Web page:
When asking him if he knew what kind of food the Portuguese like to eat, he replied, ‘I know they drink wine, so we’re good.’
He doesn’t care much for seafood though, so unless the wine can take away fish taste, he might end up a bit hungry. Luckily his amazing wife, me, has done plenty of tapas, steak and pasta research. I should totally start a travel agency.
I’ve made a family fun guide to Venice in case anyone’s looking to convince their family that this is the place to go!
So now this shows up on the neighborhood forum:
“Idag på em var hela familjen och lekte i lekparken, sonen hade sin gula fotboll med sig och efter att ha lekt runt lite i parken ser vi plötsligt att bollen är borta, den försvann nästan mitt framför oss. Efter att ha letat en bra stund i parken och runtomkring gick vi alla hem, ledsna för att någon tagit min sons boll. Så om ni ser en gul fotboll någonstans kan ni väl säga till.”
“This afternoon, our whole family played in the park, our son had his yellow soccer ball with him and after he played a while in the park, we suddenly realized that the ball was gone, it disappeared almost right in front of us. After looking for quite a while in the park and the surrounding area, we went home, sad because someone took my son’s ball. So if you see a yellow soccer ball somewhere, please let us know.”
Now you know what I am very tempted to post in response to the above.
MAYBE THE FOX ATE IT!
(Thank you, if I didn’t share that thought here, I might have actually had to post that and caused a neighborhood war.)
Well, the big news around our neighborhood this week is that we allegedly have some foxes going around EATING PEOPLE’S CATS!
Once again, these are animals that everyone in my neighborhood sees (last year it was badgers) but I never catch a glimpse. We live next to the forest and I walk through there all the time. No foxes, badgers or beavers that I can see. Plenty of deer and rabbits.
Anyway, it’s been fun to read the threads in our neighborhood group. On one side you have the cat people “Protect your cats!” On the other side, you have the bird people, “It’s good that the foxes eat the cats because the cats eat too many birds!”
A few more choice favorites are the guy who posted that “city cats are WEAK! A country cat could take out a fox any day.”
And just for fun, if you hit Google translate on some of these, they get really weird. Here’s a case where a woman is talking about a 3-legged deer in Swedish. Google turns more gruesome:
“I called Marshall who came here and shot a “Three-legged” kid in my garden for a couple of years ago. I didn’t know if it was right or wrong”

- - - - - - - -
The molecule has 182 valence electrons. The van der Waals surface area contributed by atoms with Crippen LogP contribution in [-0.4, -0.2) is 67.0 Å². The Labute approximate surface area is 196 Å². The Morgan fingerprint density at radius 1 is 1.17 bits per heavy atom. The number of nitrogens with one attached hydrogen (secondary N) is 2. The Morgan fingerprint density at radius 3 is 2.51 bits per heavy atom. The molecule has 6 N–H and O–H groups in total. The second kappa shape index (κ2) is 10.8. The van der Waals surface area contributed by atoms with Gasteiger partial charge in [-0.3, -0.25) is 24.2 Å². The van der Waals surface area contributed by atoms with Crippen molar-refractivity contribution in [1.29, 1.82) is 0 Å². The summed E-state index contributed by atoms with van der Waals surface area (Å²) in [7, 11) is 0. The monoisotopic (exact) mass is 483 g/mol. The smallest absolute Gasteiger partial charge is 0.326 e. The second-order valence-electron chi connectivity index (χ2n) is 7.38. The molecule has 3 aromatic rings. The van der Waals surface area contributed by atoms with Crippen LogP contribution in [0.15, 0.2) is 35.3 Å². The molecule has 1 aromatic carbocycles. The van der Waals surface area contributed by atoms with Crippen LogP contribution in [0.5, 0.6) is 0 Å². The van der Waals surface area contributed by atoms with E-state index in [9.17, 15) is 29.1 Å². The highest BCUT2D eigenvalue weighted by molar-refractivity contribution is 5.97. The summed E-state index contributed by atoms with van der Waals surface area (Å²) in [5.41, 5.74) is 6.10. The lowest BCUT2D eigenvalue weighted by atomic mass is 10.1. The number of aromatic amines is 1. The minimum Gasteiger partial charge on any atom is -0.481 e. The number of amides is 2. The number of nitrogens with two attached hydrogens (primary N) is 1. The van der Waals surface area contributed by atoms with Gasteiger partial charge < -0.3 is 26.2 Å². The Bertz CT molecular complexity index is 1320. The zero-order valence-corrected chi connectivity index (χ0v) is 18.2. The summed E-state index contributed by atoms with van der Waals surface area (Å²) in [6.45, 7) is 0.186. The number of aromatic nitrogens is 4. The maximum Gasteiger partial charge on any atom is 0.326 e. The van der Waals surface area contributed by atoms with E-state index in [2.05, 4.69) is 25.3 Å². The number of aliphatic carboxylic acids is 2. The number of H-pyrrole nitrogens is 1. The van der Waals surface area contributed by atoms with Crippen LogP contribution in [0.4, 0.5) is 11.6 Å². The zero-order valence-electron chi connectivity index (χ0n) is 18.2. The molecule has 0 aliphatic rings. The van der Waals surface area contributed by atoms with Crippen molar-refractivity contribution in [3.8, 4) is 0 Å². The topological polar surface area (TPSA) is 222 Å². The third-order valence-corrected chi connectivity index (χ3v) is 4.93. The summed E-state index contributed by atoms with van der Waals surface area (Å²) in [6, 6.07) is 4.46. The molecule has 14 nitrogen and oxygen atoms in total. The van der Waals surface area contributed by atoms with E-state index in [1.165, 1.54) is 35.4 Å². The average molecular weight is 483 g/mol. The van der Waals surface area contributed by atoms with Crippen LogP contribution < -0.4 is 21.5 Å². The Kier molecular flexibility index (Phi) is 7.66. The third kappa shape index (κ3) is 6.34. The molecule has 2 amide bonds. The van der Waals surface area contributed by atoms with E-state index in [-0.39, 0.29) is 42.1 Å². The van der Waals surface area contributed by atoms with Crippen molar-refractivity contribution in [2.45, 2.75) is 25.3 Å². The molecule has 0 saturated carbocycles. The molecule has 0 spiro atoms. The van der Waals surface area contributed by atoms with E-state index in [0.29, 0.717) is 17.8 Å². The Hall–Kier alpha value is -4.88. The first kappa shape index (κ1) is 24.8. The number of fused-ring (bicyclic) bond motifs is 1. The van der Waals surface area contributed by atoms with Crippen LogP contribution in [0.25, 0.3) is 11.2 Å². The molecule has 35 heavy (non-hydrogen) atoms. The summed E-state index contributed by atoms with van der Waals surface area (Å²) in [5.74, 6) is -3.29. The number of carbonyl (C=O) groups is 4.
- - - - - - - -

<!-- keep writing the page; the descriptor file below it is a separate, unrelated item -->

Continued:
Yet another Google translate mistake (with the name of a street) turned another post into something quite poetic:
“I saw a fox last week at the ancient path. It had a cat in his mouth and went with a firm step against the park in front of the ancient house. He seemed very fearless.”
I will do my best to keep you updated in the “Neighborhood Fox Saga.” I hope it lives up to last year’s “Badgers in our Gardens.”
Sometimes my husband and I wonder what our kids might say to a therapist when they get older. Last week, we got a little preview from our 9-year old.
We assign the kids at least 2 chores each week. Last week, when I mentioned that I might ask one of our kids to vacuum, our youngest son said, “Vacuuming shattered my view on life!”
“Because one time, you guys told me to vacuum, and then when I got to your room, it turns out you were both lying in bed watching the Simpsons while I had to work!”
Oh well. Life lessons.
Some friends of mine are going to Nice in April and asked if I had any tips. I decided to make them this handy 1-minute travel video. I think I may have a career in professional video making (in the 80s). What do you think?
This one sounds exhausting. A whole country?!
My youngest son was talking about how he wishes we could hurry and invent teleportation.
“We’d already have it if it weren’t for the Marx Brothers.”
I thought about this for a while, but could remember no scenes relating to teleportation in any Marx Brothers movies.
I asked, “How did the Marx Brothers ruin our chances at teleportation?”
“Because they invented the airplane, so everyone focused on that instead!”
“Um, you mean the Wright Brothers.”
With all the government news lately, I’m starting to feel that we might be losing focus on what’s happening in other fields. On CNN today, there was a list of stories all having to do with governmental issues, except for one buried right in the middle. Do they expect us to glance over this, because it’s the only one that really caught my eye.
You see it too, right?
After reading the article, I understand that it’s about growing specific human organs in pigs for organ transplant and not, as this avid Doctor Who viewer originally thought, a race of pig slaves. That was a relief. I wasn’t ready for a Dalek invasion right now.